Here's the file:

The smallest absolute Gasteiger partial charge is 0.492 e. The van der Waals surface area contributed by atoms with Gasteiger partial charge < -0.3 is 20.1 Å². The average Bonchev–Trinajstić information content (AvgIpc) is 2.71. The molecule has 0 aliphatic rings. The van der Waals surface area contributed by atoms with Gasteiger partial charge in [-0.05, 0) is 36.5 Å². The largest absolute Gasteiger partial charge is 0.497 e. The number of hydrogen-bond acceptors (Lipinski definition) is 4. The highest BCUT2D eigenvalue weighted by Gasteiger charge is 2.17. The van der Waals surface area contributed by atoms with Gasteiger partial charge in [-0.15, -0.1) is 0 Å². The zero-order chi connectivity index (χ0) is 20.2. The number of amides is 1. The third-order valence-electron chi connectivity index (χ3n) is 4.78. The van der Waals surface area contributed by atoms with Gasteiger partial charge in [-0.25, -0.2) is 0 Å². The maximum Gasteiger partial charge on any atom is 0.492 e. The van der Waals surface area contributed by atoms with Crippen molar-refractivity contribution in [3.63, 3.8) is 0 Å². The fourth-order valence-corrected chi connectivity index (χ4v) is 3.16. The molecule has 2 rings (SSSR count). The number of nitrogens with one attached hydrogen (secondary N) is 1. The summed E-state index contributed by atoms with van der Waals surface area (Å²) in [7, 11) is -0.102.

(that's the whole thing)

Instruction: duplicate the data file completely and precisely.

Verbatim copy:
The smallest absolute Gasteiger partial charge is 0.492 e. The van der Waals surface area contributed by atoms with Gasteiger partial charge < -0.3 is 20.1 Å². The average Bonchev–Trinajstić information content (AvgIpc) is 2.71. The molecule has 0 aliphatic rings. The van der Waals surface area contributed by atoms with Gasteiger partial charge in [-0.05, 0) is 36.5 Å². The largest absolute Gasteiger partial charge is 0.497 e. The number of hydrogen-bond acceptors (Lipinski definition) is 4. The highest BCUT2D eigenvalue weighted by Gasteiger charge is 2.17. The van der Waals surface area contributed by atoms with Gasteiger partial charge in [-0.15, -0.1) is 0 Å². The zero-order chi connectivity index (χ0) is 20.2. The number of amides is 1. The third-order valence-electron chi connectivity index (χ3n) is 4.78. The van der Waals surface area contributed by atoms with Gasteiger partial charge in [-0.25, -0.2) is 0 Å². The maximum Gasteiger partial charge on any atom is 0.492 e. The van der Waals surface area contributed by atoms with Crippen molar-refractivity contribution in [3.63, 3.8) is 0 Å². The fourth-order valence-corrected chi connectivity index (χ4v) is 3.16. The molecule has 2 rings (SSSR count). The number of nitrogens with one attached hydrogen (secondary N) is 1. The summed E-state index contributed by atoms with van der Waals surface area (Å²) in [7, 11) is -0.102.